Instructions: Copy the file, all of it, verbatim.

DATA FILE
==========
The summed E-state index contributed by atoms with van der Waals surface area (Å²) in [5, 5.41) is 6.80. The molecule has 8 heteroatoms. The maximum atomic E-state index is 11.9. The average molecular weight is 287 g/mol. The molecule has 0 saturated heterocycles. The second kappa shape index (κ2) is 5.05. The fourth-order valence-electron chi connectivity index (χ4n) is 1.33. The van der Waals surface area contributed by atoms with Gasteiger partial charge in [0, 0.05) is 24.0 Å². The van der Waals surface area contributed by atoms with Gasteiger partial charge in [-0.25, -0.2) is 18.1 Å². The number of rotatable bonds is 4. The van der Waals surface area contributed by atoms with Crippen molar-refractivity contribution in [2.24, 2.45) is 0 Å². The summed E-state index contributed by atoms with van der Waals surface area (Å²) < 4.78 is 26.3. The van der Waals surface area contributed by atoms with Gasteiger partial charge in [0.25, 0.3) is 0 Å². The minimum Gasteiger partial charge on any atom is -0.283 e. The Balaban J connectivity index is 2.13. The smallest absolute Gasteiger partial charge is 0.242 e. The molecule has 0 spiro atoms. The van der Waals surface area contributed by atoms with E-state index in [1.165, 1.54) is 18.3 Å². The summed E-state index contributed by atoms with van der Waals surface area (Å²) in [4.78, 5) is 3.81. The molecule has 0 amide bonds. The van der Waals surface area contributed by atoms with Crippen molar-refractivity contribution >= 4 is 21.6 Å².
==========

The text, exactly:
The summed E-state index contributed by atoms with van der Waals surface area (Å²) in [5, 5.41) is 6.80. The molecule has 8 heteroatoms. The maximum atomic E-state index is 11.9. The average molecular weight is 287 g/mol. The molecule has 0 saturated heterocycles. The second kappa shape index (κ2) is 5.05. The fourth-order valence-electron chi connectivity index (χ4n) is 1.33. The van der Waals surface area contributed by atoms with Gasteiger partial charge in [0, 0.05) is 24.0 Å². The van der Waals surface area contributed by atoms with Gasteiger partial charge in [-0.25, -0.2) is 18.1 Å². The number of rotatable bonds is 4. The van der Waals surface area contributed by atoms with Crippen molar-refractivity contribution in [2.24, 2.45) is 0 Å². The summed E-state index contributed by atoms with van der Waals surface area (Å²) < 4.78 is 26.3. The van der Waals surface area contributed by atoms with Gasteiger partial charge in [0.25, 0.3) is 0 Å². The minimum Gasteiger partial charge on any atom is -0.283 e. The Balaban J connectivity index is 2.13. The smallest absolute Gasteiger partial charge is 0.242 e. The molecule has 0 spiro atoms. The van der Waals surface area contributed by atoms with E-state index in [1.165, 1.54) is 18.3 Å². The summed E-state index contributed by atoms with van der Waals surface area (Å²) in [4.78, 5) is 3.81. The molecule has 0 amide bonds. The van der Waals surface area contributed by atoms with Crippen molar-refractivity contribution >= 4 is 21.6 Å².